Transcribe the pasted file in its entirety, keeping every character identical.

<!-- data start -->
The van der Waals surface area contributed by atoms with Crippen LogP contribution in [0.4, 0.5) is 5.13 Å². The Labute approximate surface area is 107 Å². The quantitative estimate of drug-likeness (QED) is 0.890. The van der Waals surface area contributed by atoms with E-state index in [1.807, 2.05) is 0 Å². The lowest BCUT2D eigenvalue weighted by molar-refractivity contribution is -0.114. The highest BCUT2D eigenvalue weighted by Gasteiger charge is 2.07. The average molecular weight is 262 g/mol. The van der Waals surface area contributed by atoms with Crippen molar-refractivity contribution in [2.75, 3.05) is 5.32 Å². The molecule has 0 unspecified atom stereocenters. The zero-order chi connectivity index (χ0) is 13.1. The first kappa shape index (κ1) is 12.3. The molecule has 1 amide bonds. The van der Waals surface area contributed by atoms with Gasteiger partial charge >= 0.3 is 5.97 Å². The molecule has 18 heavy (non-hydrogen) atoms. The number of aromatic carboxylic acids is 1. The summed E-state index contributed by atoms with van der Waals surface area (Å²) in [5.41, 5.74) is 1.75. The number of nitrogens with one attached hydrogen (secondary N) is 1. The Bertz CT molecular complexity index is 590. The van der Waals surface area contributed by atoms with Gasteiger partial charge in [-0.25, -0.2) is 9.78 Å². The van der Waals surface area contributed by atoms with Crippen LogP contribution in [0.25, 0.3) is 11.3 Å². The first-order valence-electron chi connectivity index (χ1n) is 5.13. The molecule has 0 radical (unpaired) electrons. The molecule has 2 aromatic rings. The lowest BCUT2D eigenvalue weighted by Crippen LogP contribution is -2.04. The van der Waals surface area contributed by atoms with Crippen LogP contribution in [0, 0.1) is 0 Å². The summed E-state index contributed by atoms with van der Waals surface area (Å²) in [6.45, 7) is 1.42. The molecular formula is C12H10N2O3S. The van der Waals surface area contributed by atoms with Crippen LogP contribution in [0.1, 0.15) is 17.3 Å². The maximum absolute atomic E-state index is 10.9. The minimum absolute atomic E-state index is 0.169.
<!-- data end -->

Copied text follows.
The van der Waals surface area contributed by atoms with Crippen LogP contribution in [0.4, 0.5) is 5.13 Å². The Labute approximate surface area is 107 Å². The quantitative estimate of drug-likeness (QED) is 0.890. The van der Waals surface area contributed by atoms with E-state index in [1.807, 2.05) is 0 Å². The lowest BCUT2D eigenvalue weighted by molar-refractivity contribution is -0.114. The highest BCUT2D eigenvalue weighted by Gasteiger charge is 2.07. The average molecular weight is 262 g/mol. The van der Waals surface area contributed by atoms with Crippen molar-refractivity contribution in [2.75, 3.05) is 5.32 Å². The molecule has 0 unspecified atom stereocenters. The zero-order chi connectivity index (χ0) is 13.1. The first kappa shape index (κ1) is 12.3. The molecule has 1 amide bonds. The van der Waals surface area contributed by atoms with Gasteiger partial charge >= 0.3 is 5.97 Å². The molecule has 18 heavy (non-hydrogen) atoms. The number of aromatic carboxylic acids is 1. The summed E-state index contributed by atoms with van der Waals surface area (Å²) in [5.41, 5.74) is 1.75. The number of nitrogens with one attached hydrogen (secondary N) is 1. The Bertz CT molecular complexity index is 590. The van der Waals surface area contributed by atoms with Gasteiger partial charge in [-0.25, -0.2) is 9.78 Å². The van der Waals surface area contributed by atoms with Crippen LogP contribution in [0.25, 0.3) is 11.3 Å². The first-order valence-electron chi connectivity index (χ1n) is 5.13. The molecule has 0 radical (unpaired) electrons. The molecule has 2 aromatic rings. The lowest BCUT2D eigenvalue weighted by Crippen LogP contribution is -2.04. The van der Waals surface area contributed by atoms with Crippen LogP contribution in [0, 0.1) is 0 Å². The summed E-state index contributed by atoms with van der Waals surface area (Å²) in [6.45, 7) is 1.42. The molecular formula is C12H10N2O3S. The van der Waals surface area contributed by atoms with Crippen LogP contribution in [0.1, 0.15) is 17.3 Å². The maximum absolute atomic E-state index is 10.9. The minimum absolute atomic E-state index is 0.169.